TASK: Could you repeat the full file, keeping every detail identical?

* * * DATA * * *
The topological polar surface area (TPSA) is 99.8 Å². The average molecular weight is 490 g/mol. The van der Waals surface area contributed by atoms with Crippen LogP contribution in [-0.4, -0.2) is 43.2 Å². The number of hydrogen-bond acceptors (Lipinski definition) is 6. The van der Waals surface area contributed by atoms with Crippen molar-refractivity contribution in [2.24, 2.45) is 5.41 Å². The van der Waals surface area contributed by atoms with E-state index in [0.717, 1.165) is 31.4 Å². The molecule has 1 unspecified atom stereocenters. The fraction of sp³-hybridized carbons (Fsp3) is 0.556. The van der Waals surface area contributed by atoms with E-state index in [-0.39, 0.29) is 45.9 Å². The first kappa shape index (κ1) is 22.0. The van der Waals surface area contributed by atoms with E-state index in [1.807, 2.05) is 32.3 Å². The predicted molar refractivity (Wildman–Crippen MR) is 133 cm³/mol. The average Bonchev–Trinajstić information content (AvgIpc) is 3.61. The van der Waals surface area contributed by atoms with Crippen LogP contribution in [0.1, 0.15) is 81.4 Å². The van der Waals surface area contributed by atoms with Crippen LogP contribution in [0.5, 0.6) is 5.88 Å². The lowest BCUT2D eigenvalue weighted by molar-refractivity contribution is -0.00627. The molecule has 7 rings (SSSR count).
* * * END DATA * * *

The topological polar surface area (TPSA) is 99.8 Å². The average molecular weight is 490 g/mol. The van der Waals surface area contributed by atoms with Crippen LogP contribution in [-0.4, -0.2) is 43.2 Å². The number of hydrogen-bond acceptors (Lipinski definition) is 6. The van der Waals surface area contributed by atoms with Crippen molar-refractivity contribution in [2.24, 2.45) is 5.41 Å². The van der Waals surface area contributed by atoms with E-state index in [0.717, 1.165) is 31.4 Å². The molecule has 1 unspecified atom stereocenters. The fraction of sp³-hybridized carbons (Fsp3) is 0.556. The van der Waals surface area contributed by atoms with E-state index in [-0.39, 0.29) is 45.9 Å². The first kappa shape index (κ1) is 22.0. The van der Waals surface area contributed by atoms with E-state index in [1.807, 2.05) is 32.3 Å². The predicted molar refractivity (Wildman–Crippen MR) is 133 cm³/mol. The average Bonchev–Trinajstić information content (AvgIpc) is 3.61. The van der Waals surface area contributed by atoms with Crippen LogP contribution in [0.1, 0.15) is 81.4 Å². The van der Waals surface area contributed by atoms with Crippen LogP contribution in [0.5, 0.6) is 5.88 Å². The lowest BCUT2D eigenvalue weighted by molar-refractivity contribution is -0.00627. The molecule has 7 rings (SSSR count).